Te Ao Māori: an evolving and responsible strategy
As New Zealand’s central bank, we – the Reserve Bank- Te Pūtea Matua – are the kaitiaki (guardian) of Aotearoa’s economy and financial system. Through our Te Ao Māori (Māori world) strategy, we are building relationships with tangata whenua to influence the long-term economic well-being of Aotearoa. The strategy is intended as an evolving and transformative journey that will bring together the many threads that already exist within our approach and extend them in new directions.
A critical part of achieving our vision of being a ‘Great Team, Best Central Bank’ is broadening our stakeholder engagement, our approach, and our policy knowledge to become a more inclusive central bank. As New Zealand’s central bank, Māori values are part of our national identity – how we see ourselves and how we are viewed by the world. Similar to the state sector but also utilising our own operational independence, we acknowledge Te Tiriti and our commitment to Te Ao Māori in our own unique way. We aim to reflect the Treaty principles of partnership, protection, and participation within the core tenants of our strategy.
Through our Te Ao Māori strategy, launched in 2018, we are building understanding and embracing our history and heritage. By exploring how Māori culture and businesses operate, we are able to gain unique insights of their contribution and impact on the New Zealand economy. By adopting Māori values, we are able to take a long-term view of our core mandate to promote the wellbeing and prosperity of all New Zealanders.
We breathe life into our Te Ao Māori strategy through three key work programmes: policy, engagement, and culture. While we have made considerable progress in each work stream, we continue to be future-focussed, finding opportunities to put our strategy into practice.
Figure 1. Our Te Ao Māori approach
We are integrating the unique intergenerational and long-term view of Te Ao Māori into our core functions by understanding how monetary policy and financial stability impacts Māori businesses and vice versa. We also continue to broaden our knowledge of Māori businesses, and their economic and financial challenges and opportunities.
We are broadening our strategic relationships with iwi, rūnanga, Māori-owned businesses, government agencies, central banks and other Māori organisations. We are building advocates and partnerships that are enduring and mutually-beneficial.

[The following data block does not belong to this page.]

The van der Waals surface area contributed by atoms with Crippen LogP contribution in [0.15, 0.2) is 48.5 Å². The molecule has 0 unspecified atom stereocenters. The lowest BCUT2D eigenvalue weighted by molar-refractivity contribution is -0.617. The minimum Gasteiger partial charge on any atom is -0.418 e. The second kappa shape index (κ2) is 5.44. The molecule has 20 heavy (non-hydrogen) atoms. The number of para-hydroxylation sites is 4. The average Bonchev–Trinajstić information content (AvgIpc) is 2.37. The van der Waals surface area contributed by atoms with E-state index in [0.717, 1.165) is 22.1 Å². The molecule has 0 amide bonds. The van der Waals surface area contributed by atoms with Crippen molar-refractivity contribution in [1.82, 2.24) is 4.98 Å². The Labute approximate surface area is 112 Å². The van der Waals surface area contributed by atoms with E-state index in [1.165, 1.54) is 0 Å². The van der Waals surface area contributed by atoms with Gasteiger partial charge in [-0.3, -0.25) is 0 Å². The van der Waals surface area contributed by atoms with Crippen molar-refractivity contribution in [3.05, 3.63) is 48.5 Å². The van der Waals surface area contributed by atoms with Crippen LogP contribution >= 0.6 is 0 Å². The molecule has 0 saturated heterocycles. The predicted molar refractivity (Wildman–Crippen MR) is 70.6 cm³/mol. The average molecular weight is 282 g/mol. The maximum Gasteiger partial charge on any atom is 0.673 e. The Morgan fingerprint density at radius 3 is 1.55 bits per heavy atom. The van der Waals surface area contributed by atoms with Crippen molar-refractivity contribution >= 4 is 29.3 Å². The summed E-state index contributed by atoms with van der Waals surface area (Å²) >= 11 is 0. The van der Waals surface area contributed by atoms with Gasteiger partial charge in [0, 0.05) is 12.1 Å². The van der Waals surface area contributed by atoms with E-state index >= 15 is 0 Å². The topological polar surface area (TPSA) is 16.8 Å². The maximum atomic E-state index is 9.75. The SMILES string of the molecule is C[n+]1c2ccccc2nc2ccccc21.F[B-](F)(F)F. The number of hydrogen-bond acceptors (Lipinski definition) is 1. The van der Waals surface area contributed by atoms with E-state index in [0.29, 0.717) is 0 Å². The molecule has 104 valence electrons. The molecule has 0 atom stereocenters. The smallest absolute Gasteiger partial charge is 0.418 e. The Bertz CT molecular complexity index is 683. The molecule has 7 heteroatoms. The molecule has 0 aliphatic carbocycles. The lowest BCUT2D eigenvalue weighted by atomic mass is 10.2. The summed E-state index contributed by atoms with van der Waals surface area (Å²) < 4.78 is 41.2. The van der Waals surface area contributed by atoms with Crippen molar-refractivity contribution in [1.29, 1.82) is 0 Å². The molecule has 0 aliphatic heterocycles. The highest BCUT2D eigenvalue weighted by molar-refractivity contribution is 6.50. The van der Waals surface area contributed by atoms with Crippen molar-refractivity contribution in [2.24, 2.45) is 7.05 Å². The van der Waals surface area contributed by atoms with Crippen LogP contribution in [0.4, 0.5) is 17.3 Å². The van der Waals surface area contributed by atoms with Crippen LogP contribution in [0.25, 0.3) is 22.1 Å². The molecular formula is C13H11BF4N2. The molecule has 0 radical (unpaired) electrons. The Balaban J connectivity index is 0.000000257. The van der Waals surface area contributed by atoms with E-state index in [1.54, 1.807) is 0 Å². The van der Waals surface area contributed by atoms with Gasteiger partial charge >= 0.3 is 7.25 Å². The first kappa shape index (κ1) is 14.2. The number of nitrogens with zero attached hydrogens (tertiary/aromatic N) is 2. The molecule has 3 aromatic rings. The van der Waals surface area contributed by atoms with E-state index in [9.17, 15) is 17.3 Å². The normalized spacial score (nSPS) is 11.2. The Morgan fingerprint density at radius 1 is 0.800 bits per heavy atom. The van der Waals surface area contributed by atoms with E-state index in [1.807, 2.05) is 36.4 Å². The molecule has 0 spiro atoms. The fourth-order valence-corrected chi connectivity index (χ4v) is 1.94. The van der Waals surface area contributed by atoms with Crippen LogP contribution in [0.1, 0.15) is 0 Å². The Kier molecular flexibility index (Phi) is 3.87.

In 2019, we visited and engaged with 11 Māori organisations during annual business intelligence visits and 20+ (circa) on other issues. Their views and perspectives have helped inform monetary policy decisions, the future of cash and the bank capital review.
We are embedding Te Reo Māori (the Māori language) and Māori tikanga (customary practices) into our organisational culture.
The first part of embedding Māori culture is developing the art of storytelling. With the approval of Northern hapu Te Roroa, we have re-imagined the legend of Tāne Mahuta to connect with our stakeholders and tell the story of the Reserve Bank.
Another key part is ensuring we promote and embrace Te Reo within the Bank. To support this initiative, we signed a Mahi-Tahi agreement (MOU) with Te Taura Whiri I Te Reo Māori (Māori Language Commission) in 2019. Te reo lessons, tikanga workshops and other opportunities to understand Maori history and culture are also provided to our staff.
The strategy is supported by an internal cross-department ohu (working group), senior leadership guidance, board oversight, and an external advisory panel of industry experts.
Te Ao Māori Strategy External Advisory Panel
Mark Tume is currently chairman of Ngāi Tahu Holdings Corporation, Te Ati Awa Iwi Holdings, Infratil, and is a director of Retire Australia. He was held a number of governance roles with listed and unlisted companies in Aotearoa and Australia. He has also served on the boards of the New Zealand Superannuation Fund, Transpower, and KiwiRail. He lives in Tāmaki Makaurau.
Ripeka Evans is currently Chair of Northland Polytech Limited and Deputy Chair of Toi Ohomai Polytech Limited. She was a director of Te Aupōuri Fisheries Limited and trustee on Te Runanganui o Te Aupōuri.She has held Chief Executive roles with Te Māngai Pāho and Toi EDA and worked at the Māori Economic Development Commission, the Department of Māori Affairs, Television New Zealand and the Ministry for Culture & Heritage.
Te Rau Kupenga is the current principal of Te Amokura consultancy. He was previously Deputy Secretary for the Ministry of the Environment, where he helped lead the Crown’s position on iwi rights and interests in freshwater; Deputy Chief Executive at the Ministry of Housing and Urban Development; and Deputy Secretary at the Ministry of Education.
Alison Thom is currently a principal advisor at the Ministry of Business, Innovation and Employment. Previously, she was Chief Executive of Te Runanganui a Iwi o Ngapuhi, Deputy Secretary at Te Puni Kokiri, and Regional Director at the Ministry of Education.
- Emerging Challenges and Lessons from the Māori Economic Renaissance (A speech delivered to the Federation of Māori Authorities (FOMA) annual conference in Nelson by Governor Adrian Orr in September 2019)
- Kaitiakitanga: Te Ao Māori o Te Pūtea Matua - Guardianship: The Māori World View of the Reserve Bank (A speech delivered to the Raising Māori Investment Capability Conference in Tauranga by Assistant Governor Christian Hawkesby in February 2020)
- Te Ōhanga Māori – The Māori Economy 2018 (This report on the Maori economy was produced by BERL in 2020. It expands on their 2013 report, providing a rich description of the many roles Māori play in the economy of Aotearoa New Zealand.
For more information about the Reserve Bank’s Te Ao Māori Strategy, contact [email protected].